Cloture on Joe Lieberman (politics)
Joe Lieberman is one strange guy. Back in 1998, he was one of the few Democrats in the senate to cross lines and call for the censure of the President for being publicly dishonest about his relationship with Monica Lewinsky. At the time, Lieberman was widely praised for being a voice for morality in Washington. That public stance likely played a critical role in Al Gore’s decision to put Senator Lieberman on the Democratic ticket in 2000.
A few days ago, the same Joe Lieberman voted with most of the Republicans and no Democrats in a cloture motion to bring a resolution of no confidence in Alberto Gonzales to the senate floor. Even the Republican senate leadership wouldn’t go on record themselves to say that they actually had “confidence” in the attorney general. Instead, the argument was that the vote would merely be a political “show” and was thus inappropriate.
Personally, I’d be happy to have a senate that is genuinely concerned that the justice system has been politicized and that US Attorneys were possibly fired because they either prosecuted Republicans or refused to prosecute iffy claims of Democratic election fraud just before another election. The President, who believes in high standards, has repeatedly pointed out that there is no evidence of “criminal wrongdoing” so he has full confidence in Alberto Gonzales. I take it this means moral wrongdoing and incompetence are just fine in the Bush administration. Of course the “criminal wrongdoing” standard might be a high bar for large numbers of either party to pass, so maybe it’s just me.
I do wonder if Harry Reid et. al. did it backwards. The subtler thing to do would have been to put a resolution expressing confidence in Alberto Gonzales on the floor of the Senate. The resolution would then contain everything that the Attorney General had done wrong, prominently mention the President’s many statements in support of his attorney general, etc. The fifteen or so Republicans left who fully support the President on this issue would have then been thrown into a double bind. The Senate would bring the resolution to the floor and then all the Democrats could have voted against it while twenty or so Senators would have affirmatively expressed confidence in the Attorney General.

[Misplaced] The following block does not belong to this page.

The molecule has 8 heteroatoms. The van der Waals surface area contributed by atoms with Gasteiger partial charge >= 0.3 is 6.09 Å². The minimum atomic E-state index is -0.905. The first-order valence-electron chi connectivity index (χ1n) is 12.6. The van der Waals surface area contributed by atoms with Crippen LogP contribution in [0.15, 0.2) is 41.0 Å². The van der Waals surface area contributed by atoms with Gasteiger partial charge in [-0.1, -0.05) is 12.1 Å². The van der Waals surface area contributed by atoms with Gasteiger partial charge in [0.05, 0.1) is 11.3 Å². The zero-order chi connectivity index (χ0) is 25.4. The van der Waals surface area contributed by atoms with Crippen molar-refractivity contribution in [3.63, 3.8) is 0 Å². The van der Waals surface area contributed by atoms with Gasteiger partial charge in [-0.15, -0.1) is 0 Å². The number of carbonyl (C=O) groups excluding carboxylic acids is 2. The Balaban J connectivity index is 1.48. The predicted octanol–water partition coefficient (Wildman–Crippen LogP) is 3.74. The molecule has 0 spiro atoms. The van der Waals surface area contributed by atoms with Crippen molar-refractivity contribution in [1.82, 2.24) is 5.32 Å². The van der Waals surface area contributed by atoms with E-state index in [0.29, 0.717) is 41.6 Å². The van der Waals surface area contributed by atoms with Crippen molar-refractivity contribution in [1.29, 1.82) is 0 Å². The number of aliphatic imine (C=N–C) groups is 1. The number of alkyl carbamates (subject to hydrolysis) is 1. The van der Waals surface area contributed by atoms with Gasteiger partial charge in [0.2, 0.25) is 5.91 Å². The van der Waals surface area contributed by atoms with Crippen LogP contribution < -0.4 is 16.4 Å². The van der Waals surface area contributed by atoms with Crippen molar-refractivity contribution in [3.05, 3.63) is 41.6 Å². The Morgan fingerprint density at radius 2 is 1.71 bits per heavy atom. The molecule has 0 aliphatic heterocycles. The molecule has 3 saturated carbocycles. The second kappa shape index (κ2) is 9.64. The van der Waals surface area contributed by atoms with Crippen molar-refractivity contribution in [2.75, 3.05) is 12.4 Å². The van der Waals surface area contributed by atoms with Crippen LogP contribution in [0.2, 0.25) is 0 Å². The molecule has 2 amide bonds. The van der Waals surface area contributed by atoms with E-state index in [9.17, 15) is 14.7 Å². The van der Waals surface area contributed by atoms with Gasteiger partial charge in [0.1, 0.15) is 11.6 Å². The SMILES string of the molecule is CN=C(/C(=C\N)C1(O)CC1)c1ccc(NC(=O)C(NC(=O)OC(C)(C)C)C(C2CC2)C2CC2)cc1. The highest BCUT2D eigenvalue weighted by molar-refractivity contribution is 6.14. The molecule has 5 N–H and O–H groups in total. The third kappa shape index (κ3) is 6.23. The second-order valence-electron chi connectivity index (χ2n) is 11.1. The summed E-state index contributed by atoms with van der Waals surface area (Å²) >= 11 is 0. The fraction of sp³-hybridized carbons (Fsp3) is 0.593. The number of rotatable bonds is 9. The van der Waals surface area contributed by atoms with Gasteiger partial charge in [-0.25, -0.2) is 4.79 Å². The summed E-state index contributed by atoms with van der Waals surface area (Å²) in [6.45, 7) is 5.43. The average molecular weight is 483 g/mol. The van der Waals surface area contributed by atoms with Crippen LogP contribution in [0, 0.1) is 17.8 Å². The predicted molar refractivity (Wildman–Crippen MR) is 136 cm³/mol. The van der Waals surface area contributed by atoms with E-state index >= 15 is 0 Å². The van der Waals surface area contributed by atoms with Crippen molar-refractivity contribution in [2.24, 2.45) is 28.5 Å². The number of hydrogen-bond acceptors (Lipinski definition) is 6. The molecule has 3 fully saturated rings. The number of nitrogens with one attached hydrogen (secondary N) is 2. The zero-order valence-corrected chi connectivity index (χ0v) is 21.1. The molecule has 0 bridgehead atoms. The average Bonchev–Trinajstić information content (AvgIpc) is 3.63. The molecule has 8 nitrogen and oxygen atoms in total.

The bit that really scares me though is that Joe Lieberman, who still caucuses with the Democrats (one of his campaign promises after he ran anyway after losing his own party’s nomination), might well have voted “yes”. Lieberman ultimately voted against the impeachment of Bill Clinton, but he’s the one who suggested censure. If the Republican party line on Gonzales was that “no confidence” was simply symbolic, what was Lieberman’s justification for Gonzales? Is it possible that the independent Senator from Connecticut really thinks Gonzales is doing a good job?
Even more fascinating, if Lieberman was horrified by Bill Clinton’s public dishonesty about Monica Lewinsky, shouldn’t the same standard apply to the current administration?
How many times and how many ways have they lied about the war? Where is Senator Lieberman’s outrage over that? Where is the outrage over Gonzales’s claims that he couldn’t remember major details in his department over the last twelve months? If the AG wasn’t lying, wasn’t he at least admitting to extraordinary incompetence?
Compare the day Joe Lieberman put on a flak jacket to shop for rose-colored glasses in Baghdad to his statement of September 1998 about the need to uphold the integrity of public office. Is it a shock that he had to wander around in dark glasses?
Consider this irony. Joe Lieberman holds one of the senate seats once held by Prescott Bush, a Republican seantor who once chaired planned parenthood and who spoke out against Joe McCarthy. He is also the man who took the seat of Lowell Weicker, one of the first Republican seantors to take on Richard Nixon during Watergate. There is indeed a tradition of true independence for senators from Connecticut. My only question is what real principles are behind Loe Lieberman's most recent expressions of "independence"?